Category: General Tooth Care Info

What Are Dental Sealants?
What Are Dental Sealants?

According to the American Dental Association, 4 out of 5 cavities occur in the many crevices of our molars. This can be predominant in children as they are not as experienced in cleaning their teeth.

The grooved areas are what are known as “fissures”, and since most of our predominant chewing is done by our back molars, that means bacteria, food, and plaque build-up often occur in these areas. In adult teeth, the fissures are deeper than baby molars. When particles become trapped, they can accumulate bacteria and ultimately break down a child’s enamel, forming a cavity. 

Because some of these cracks are so minuscule, they may be difficult to reach by way of traditional brushing due to bristles not being thin enough or strong enough. 

Sealants are a protective, clear coating that protects these fissures from decay. As adult molars begin to erupt (usually at ages 6 and 12, but the time frame can vary) these sealants can be added to a child’s tooth prevent cavities from forming. They are applied by first cleaning a tooth using a rotating brush, and then rinsed with water. The tooth is then dried, so the sealant can adhere to the surface of the tooth. Once it is placed, the substance is then dried with a special curing light which causes it to set as a hard varnish. Then viola! The tooth can now be used normally for chewing. While it is not common, adults are known to have this procedure done for preventative measures as well. 

Invented in the 1970s, sealants have been known to be fairly effective. The average life span for a sealant is 5-10 years and can be re-applied if necessary. As long as the covering remains intact, it stays effective for the child and into adulthood as well. If a sealant is broken or becomes loose, it should be removed immediately by a dentist so that the procedure can be redone. Quick and painless, you cannot really go wrong with sealants!

Wisdom for Wisdom Teeth
Wisdom for Wisdom Teeth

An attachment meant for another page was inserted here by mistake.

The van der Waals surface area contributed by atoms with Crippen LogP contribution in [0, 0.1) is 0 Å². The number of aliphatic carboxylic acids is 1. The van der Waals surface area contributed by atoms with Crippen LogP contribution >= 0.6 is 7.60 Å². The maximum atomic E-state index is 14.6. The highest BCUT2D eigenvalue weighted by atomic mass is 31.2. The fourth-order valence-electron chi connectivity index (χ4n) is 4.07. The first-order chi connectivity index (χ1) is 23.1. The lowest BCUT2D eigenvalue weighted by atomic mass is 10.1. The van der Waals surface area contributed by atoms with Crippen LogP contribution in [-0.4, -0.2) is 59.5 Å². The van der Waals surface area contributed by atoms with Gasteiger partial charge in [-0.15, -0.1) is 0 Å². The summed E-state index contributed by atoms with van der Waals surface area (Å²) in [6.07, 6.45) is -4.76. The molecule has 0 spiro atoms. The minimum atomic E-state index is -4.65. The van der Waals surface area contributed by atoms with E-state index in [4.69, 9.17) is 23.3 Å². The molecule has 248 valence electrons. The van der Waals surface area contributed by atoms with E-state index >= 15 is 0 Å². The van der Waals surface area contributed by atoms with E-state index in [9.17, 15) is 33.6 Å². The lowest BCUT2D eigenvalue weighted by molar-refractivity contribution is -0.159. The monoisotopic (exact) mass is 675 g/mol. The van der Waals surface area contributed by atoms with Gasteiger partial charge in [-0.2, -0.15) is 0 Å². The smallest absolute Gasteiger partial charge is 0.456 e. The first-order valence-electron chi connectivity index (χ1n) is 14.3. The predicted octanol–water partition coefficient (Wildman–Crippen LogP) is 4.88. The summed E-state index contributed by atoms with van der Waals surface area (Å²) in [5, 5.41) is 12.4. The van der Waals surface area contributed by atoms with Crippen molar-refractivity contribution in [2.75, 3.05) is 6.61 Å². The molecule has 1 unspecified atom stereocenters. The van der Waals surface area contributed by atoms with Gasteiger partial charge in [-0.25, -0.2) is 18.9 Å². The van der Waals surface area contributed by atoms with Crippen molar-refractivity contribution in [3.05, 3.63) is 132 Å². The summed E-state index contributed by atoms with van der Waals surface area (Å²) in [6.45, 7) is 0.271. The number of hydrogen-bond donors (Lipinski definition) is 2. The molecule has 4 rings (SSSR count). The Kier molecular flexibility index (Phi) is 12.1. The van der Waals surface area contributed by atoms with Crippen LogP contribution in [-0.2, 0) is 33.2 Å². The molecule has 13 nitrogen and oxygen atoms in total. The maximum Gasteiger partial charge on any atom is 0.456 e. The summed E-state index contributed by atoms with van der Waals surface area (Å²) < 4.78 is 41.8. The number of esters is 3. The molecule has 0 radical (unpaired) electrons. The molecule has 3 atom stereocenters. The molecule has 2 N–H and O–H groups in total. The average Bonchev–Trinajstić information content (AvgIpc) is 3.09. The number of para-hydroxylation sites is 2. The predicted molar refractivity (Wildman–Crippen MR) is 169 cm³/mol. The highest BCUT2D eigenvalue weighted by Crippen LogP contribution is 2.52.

So named due to the time known for starting to gain “wisdom” (late teens, early 20s), wisdom teeth are a third set of usually 4 molars that appear behind the six and twelve-year old molars. Many children begin experiencing the signs of early wisdom teeth forming, which is why at times this can be a topic of discussion and concern even at a pediatric dentist level. Thirty percent of people are born without them, and not everybody has exactly four –  in rare cases, some only receive two, or three, and some even get five or six.

Most children do not have to be bothered with wisdom teeth until adulthood, but those who are ahead of the “growth curve”, (perhaps lost most of their baby teeth very early) have been known see signs of complete development as young as 14. Wisdom teeth extraction is usually performed when there is impaction, or the x-rays show the teeth coming in will be problematic.  Usually the x-rays from your routine dental exam act as a good indicator of if and when an oral surgeon should be seen.

Symptoms may include but are not limited to: tightness of teeth, gum tenderness behind molars, slight jaw pain or pressure in other teeth, and of course, teeth breaking through the surface. Partial eruption is when the wisdom tooth begins to break through the gums. Thankfully, if the teeth appear to be growing in straight, then they can be extracted the same way a normal tooth would be. However if they are impacted (growing in crooked), they will begin to affect their surrounding teeth. If this remains untreated for an extended period of time it can lead to sores, then infection, and sometimes decay. That is why early wisdom teeth extraction often for preventative reasons.